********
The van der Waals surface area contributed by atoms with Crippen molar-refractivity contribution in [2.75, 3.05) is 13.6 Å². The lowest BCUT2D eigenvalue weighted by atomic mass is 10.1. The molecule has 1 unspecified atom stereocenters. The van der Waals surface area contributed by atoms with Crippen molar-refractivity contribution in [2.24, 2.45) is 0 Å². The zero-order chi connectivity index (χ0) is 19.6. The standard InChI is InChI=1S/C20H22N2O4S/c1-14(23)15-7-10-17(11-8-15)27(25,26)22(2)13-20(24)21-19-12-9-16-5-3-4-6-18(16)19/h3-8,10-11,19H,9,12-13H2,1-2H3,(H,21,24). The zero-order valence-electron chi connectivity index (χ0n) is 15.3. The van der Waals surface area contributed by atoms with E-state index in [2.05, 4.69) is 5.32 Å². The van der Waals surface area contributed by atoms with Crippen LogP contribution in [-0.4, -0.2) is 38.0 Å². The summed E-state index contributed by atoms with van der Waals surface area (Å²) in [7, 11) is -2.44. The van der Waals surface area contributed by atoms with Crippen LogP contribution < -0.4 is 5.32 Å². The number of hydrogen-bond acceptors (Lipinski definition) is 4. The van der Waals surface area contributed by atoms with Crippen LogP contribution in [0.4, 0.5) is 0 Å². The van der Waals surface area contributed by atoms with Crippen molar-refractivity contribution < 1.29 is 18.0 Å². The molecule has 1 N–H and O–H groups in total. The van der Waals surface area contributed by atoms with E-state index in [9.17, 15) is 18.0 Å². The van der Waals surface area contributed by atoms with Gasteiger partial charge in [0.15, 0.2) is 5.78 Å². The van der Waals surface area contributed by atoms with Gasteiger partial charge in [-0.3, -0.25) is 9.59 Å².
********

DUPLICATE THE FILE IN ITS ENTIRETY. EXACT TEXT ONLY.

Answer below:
The van der Waals surface area contributed by atoms with Crippen molar-refractivity contribution in [2.75, 3.05) is 13.6 Å². The lowest BCUT2D eigenvalue weighted by atomic mass is 10.1. The molecule has 1 unspecified atom stereocenters. The van der Waals surface area contributed by atoms with Crippen molar-refractivity contribution in [2.24, 2.45) is 0 Å². The zero-order chi connectivity index (χ0) is 19.6. The standard InChI is InChI=1S/C20H22N2O4S/c1-14(23)15-7-10-17(11-8-15)27(25,26)22(2)13-20(24)21-19-12-9-16-5-3-4-6-18(16)19/h3-8,10-11,19H,9,12-13H2,1-2H3,(H,21,24). The zero-order valence-electron chi connectivity index (χ0n) is 15.3. The van der Waals surface area contributed by atoms with E-state index in [2.05, 4.69) is 5.32 Å². The van der Waals surface area contributed by atoms with Crippen LogP contribution in [-0.4, -0.2) is 38.0 Å². The summed E-state index contributed by atoms with van der Waals surface area (Å²) in [7, 11) is -2.44. The van der Waals surface area contributed by atoms with Crippen LogP contribution < -0.4 is 5.32 Å². The number of hydrogen-bond acceptors (Lipinski definition) is 4. The van der Waals surface area contributed by atoms with Crippen LogP contribution in [0.4, 0.5) is 0 Å². The van der Waals surface area contributed by atoms with Crippen molar-refractivity contribution < 1.29 is 18.0 Å². The molecule has 1 N–H and O–H groups in total. The van der Waals surface area contributed by atoms with E-state index in [9.17, 15) is 18.0 Å². The van der Waals surface area contributed by atoms with Gasteiger partial charge in [0.15, 0.2) is 5.78 Å². The van der Waals surface area contributed by atoms with Gasteiger partial charge in [-0.3, -0.25) is 9.59 Å².